Suddenly the world is full of “scalers.” They are sold as standalone models and combined with switchers in one box. Some are seamless and every display we buy these days seems to have one built-in. But what are they, what do they do and why do you need one?
Scalers are devices that take in one resolution video signal and output another. They can take in standard NTSC video and output a 1024 x 768 XGA resolution signal. Or they can take in a 1600 x 1200 UXGA resolution signal and output an 800 x 600 SVGA signal. Don’t confuse them with a scan converter. A scan converter always takes in a computer graphics video signal, such as XGA or SVGA and outputs standard NTSC video.
We need scalers because 10 years ago the world of large screen displays changed from being based on CRT technology to being based on fixed resolution technologies such as LCD and Plasma monitors and LCD, DLP and LCOS projections. Fixed resolution displays have a “native” or “panel” resolution and all other incoming resolutions must be changed to meet that native resolution before they can be displayed.
The number one thing a scaler does, is “Simplify Connectivity.” Let’s look at the example of a simple system with a projector mounted in the ceiling as the main display along with three sources, a VCR, a DVD player, and a computer. In this example, three wires would have to be run from the sources, up to the projector, one for each source. Then, we would have to switch the inputs on the projector to switch between the sources. That’s a lot of wires. If we added a scaler/switcher to this system, we could run one cable from the scaler up to the projector.
In this example, we have done three important things. First, we cut down on the number of cables we have to snake up to the projector because we only have to run one cable to the projector. This saves money and time.
Second, we relieved the projector of having to do the switching. Projectors are not designed to be switchers by the manufactures. In fact, they tend to muck that process up when they are required to perform that task. When projectors do switching, there is always a “glitch.” Something unpleasing or distracting will happen on the screen. Perhaps you have seen this when an image suddenly looses sync and all kinds of wavy things happen on the screen, or a message comes up that says something like “perfecting the image – please wait.” Scaler/switchers will provide you with a transition effect such as a fade through black to eliminate this problem. More advanced seamless switchers can actually cut from one frame to the other seamlessly.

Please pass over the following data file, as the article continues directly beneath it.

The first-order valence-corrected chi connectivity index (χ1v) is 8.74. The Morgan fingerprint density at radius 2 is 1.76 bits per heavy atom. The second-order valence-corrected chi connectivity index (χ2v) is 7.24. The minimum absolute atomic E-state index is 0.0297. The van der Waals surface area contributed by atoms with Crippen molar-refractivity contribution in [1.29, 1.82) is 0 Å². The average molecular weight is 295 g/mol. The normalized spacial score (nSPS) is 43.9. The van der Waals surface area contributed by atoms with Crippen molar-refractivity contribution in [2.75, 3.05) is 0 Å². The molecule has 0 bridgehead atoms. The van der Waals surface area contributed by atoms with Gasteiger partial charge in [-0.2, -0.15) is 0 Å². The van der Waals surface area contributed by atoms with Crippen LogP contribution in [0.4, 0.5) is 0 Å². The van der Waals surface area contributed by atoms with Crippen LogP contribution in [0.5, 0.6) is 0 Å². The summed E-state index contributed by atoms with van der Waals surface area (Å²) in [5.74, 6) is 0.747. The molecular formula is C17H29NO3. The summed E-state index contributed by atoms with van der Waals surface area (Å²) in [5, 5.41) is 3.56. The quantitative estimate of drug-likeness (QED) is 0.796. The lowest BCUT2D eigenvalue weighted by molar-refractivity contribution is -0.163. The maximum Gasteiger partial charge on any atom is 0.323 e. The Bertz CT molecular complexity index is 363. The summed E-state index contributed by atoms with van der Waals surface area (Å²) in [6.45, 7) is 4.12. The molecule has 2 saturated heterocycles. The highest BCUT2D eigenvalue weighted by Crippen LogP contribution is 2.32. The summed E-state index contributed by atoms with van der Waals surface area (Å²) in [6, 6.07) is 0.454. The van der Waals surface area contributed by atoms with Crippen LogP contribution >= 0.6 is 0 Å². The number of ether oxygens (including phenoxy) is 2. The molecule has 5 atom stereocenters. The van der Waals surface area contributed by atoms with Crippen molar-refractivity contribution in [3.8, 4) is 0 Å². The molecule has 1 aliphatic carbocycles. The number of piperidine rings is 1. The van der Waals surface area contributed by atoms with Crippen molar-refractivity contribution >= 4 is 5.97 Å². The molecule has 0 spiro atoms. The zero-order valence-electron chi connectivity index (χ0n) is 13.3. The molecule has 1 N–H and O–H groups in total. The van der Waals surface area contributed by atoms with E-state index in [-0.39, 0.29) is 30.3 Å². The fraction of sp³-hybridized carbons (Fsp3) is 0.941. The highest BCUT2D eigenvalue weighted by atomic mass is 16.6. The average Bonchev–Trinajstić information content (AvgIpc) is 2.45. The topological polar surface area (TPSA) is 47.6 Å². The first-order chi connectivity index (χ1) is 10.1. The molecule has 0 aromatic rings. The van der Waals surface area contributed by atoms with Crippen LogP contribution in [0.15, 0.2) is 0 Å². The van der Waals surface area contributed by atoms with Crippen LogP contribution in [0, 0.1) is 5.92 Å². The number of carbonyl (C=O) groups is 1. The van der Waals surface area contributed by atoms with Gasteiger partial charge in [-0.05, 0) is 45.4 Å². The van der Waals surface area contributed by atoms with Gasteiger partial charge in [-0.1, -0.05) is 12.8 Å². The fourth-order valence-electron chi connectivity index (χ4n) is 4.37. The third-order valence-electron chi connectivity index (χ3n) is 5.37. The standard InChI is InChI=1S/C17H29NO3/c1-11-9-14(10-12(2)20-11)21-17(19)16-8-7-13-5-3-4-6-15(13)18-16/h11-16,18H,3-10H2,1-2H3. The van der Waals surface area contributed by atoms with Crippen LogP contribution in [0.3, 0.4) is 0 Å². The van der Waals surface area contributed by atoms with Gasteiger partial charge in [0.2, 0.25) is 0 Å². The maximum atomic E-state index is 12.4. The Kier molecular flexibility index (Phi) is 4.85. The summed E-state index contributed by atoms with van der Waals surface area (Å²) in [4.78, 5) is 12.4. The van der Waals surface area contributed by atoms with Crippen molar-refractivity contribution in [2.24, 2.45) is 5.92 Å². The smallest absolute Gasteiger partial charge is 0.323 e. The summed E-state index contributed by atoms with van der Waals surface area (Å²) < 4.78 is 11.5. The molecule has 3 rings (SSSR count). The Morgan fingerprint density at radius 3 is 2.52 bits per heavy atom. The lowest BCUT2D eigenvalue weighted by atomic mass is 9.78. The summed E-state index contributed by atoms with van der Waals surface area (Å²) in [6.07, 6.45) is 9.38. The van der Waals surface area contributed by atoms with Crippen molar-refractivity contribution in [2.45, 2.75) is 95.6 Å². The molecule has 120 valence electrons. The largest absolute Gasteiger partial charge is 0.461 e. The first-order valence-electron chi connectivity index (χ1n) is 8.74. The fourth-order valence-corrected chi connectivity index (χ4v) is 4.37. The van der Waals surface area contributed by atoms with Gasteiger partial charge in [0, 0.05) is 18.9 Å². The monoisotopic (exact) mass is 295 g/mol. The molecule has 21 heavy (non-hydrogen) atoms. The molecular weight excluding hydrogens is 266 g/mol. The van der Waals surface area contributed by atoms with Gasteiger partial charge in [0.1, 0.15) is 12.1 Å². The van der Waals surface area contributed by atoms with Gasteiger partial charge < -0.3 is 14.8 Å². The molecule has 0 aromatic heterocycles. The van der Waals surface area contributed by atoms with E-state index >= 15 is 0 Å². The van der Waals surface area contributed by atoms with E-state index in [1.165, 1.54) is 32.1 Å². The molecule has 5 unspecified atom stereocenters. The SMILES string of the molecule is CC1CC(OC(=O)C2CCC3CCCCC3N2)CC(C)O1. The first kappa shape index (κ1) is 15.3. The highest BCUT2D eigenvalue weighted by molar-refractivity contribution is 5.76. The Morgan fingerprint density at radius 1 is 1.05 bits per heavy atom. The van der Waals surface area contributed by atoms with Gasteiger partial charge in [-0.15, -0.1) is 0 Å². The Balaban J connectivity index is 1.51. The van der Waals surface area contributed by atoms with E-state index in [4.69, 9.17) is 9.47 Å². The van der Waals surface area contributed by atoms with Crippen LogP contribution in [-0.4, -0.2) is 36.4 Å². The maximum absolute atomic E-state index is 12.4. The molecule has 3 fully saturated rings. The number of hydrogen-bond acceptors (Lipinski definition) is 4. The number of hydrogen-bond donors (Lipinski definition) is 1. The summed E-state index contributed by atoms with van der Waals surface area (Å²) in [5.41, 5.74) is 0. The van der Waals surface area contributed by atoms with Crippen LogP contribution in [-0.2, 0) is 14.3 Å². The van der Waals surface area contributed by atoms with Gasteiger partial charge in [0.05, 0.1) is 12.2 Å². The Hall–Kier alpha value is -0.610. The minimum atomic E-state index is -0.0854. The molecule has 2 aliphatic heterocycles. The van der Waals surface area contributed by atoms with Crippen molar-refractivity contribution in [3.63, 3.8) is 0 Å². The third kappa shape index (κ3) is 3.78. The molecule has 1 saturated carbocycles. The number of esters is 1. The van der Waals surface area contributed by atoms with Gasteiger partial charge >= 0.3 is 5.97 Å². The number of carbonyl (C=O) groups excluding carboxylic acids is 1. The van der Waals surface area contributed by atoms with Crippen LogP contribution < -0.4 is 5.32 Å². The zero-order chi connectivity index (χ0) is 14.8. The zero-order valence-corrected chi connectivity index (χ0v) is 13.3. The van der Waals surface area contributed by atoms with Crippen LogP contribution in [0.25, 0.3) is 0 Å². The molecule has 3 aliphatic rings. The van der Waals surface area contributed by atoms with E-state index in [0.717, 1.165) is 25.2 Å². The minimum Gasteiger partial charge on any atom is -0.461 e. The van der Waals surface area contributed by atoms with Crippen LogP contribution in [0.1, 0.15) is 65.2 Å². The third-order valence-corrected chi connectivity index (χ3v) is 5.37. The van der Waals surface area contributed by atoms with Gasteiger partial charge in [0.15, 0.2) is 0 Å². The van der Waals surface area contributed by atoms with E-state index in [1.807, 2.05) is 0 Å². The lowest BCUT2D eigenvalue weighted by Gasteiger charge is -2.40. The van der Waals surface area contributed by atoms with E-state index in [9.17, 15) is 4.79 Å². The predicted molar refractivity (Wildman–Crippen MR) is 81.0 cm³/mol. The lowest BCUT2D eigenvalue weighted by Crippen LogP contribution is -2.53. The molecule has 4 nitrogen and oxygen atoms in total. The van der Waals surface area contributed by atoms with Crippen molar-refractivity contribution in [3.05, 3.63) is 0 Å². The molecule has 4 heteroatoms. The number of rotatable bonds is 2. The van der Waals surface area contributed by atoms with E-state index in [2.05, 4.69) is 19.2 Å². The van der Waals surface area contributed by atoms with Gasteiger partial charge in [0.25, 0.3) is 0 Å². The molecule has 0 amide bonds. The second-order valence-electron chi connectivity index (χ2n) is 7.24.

Finally, we have used our scaler to “match” the native resolution of the projector, and accordingly, we have “by-passed” the scaler built into the projector. If you send a fixed resolution display an image that matches their native resolution precisely, you will achieve a higher quality image because you will by-pass the relatively inexpensive scaler that the manufacturer incorporated into their display. In the world of fixed resolution displays we live in today, margins are virtually non-existent. Manufacturers, in order to compete, can not put high priced scalers in their products. They put in scalers that get the job done. With an outboard scaler we can do the work outside the display and achieve higher picture quality.
There are four kinds of scalers. There are video scalers, RGB scalers, single chip scalers/switchers and dual chip seamless scalers.
Video scalers just take in standard NTSC video and up convert it to a computer graphics video resolution such as XGA or SXGA. If you had a system with 4 computers in, and you were employing a computer graphics video switcher, and suddenly you needed to add a DVD player to the system, you could use a video scaler to convert that DVD output to a computer graphics video signal and feed it into the system.